Just for information purpose, as at 2014, Lagos State was in shortage of 8, 000 hotel rooms; invariably, we can say that because of the short fall, this is also responsible for the high cost of accommodation in Lagos as well as space for the not too standard hotels to operate.
If more hotels come up, room rates will crash which also suggests that the business is good. Even with the global economic slowdown, depreciation in the value of the Naira and the cut to government spends unlike in the past, are responsible for recent lull in the hospitality business nationwide; that being said, the sector will not still go burst.
Your ministry also register and regulate travel agents and tour operators activities in the state, how did you feel when you read that Accra, Ghana has overtaken Lagos, Nigeria as a major hub in sub-Sahara Africa?
The whole of Ghana is 25 million people and I can say to you today that the day time population of Lagos is almost same figure like the entire country of Ghana. If I may ask, what is the volume that is going through the country of Ghana compared to Nigeria, a country of over 170 million people?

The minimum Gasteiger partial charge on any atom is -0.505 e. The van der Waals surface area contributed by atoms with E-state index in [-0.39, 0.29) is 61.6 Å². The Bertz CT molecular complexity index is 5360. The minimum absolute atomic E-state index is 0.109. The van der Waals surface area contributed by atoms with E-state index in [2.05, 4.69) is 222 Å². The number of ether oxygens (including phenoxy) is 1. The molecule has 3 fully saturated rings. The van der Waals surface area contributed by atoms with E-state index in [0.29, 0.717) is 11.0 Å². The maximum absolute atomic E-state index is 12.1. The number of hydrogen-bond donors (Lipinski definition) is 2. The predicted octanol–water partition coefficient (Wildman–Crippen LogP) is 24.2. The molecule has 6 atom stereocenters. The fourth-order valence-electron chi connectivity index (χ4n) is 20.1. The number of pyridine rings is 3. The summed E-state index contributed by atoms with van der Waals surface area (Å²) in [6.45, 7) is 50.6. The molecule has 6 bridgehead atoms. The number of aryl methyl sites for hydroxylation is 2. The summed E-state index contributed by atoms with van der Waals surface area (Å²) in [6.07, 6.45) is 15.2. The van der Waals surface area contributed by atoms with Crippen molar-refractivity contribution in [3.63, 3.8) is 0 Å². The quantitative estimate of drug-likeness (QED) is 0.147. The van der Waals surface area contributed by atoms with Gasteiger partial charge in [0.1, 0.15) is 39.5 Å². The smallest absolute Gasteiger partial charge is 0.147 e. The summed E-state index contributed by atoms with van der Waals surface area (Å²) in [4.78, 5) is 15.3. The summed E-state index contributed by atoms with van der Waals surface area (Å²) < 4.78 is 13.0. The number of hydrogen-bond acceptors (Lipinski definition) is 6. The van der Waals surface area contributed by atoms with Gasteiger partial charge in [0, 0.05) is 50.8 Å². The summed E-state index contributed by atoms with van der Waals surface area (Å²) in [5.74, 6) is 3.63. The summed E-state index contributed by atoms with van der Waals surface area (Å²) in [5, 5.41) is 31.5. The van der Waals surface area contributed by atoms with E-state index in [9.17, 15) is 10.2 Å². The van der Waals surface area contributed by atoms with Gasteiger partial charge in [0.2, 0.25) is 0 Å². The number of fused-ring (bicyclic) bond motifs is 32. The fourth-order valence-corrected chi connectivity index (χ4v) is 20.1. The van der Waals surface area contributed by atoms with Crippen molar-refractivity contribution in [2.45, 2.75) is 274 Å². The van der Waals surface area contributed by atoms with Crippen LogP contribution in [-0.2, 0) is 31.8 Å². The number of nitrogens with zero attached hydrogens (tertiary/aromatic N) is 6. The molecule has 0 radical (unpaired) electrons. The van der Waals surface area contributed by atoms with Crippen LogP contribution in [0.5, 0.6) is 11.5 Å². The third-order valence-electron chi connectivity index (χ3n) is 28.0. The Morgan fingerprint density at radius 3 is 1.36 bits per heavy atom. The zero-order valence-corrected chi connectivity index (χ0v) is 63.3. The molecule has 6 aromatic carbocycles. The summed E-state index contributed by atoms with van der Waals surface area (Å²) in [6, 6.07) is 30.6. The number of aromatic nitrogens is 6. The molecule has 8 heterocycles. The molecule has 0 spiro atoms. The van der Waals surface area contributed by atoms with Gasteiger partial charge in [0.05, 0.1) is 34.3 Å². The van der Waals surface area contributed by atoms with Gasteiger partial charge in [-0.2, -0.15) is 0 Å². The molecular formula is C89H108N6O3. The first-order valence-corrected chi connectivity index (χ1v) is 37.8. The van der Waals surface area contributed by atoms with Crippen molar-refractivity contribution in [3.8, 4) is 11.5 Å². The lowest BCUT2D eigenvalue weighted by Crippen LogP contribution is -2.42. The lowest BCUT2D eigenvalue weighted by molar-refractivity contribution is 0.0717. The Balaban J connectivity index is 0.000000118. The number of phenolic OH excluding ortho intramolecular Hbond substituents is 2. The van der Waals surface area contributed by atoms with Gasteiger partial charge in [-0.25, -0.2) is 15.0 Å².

Recently, the National President of the National Association of Nigeria Travel Agencies [NANTA] and his executives were with me and we talked about their operations and I reminded them that the law requires them to register with the state and because we are not in the habit just penalising or punishing people or businesses and happy to say that we have reached an agreement and they will comply soonest.
We reached the understanding because the success of every travel agency, tour operator, every hotel and restaurant is my success because it would mean that they are doing well and will be able to pay their taxes and charges that government levy on those businesses.
One of your ministry’s mandates is to make Lagos State one of the top 10 preferred destinations in Africa for entertainment, how successful is the vision?
How profitable can it be with the current exchange rate for anyone to bring a top international artist that could cost 3 million dollars to stage a show in Nigeria? It’s almost impossible because how much ticket can you sell and at what rate to recoup the investment?
In view of the above, we have decided to look inwards, which was why we have continued to use our top Nigerian artists in all our programmes to drive the consumption of Lagos products and its workings.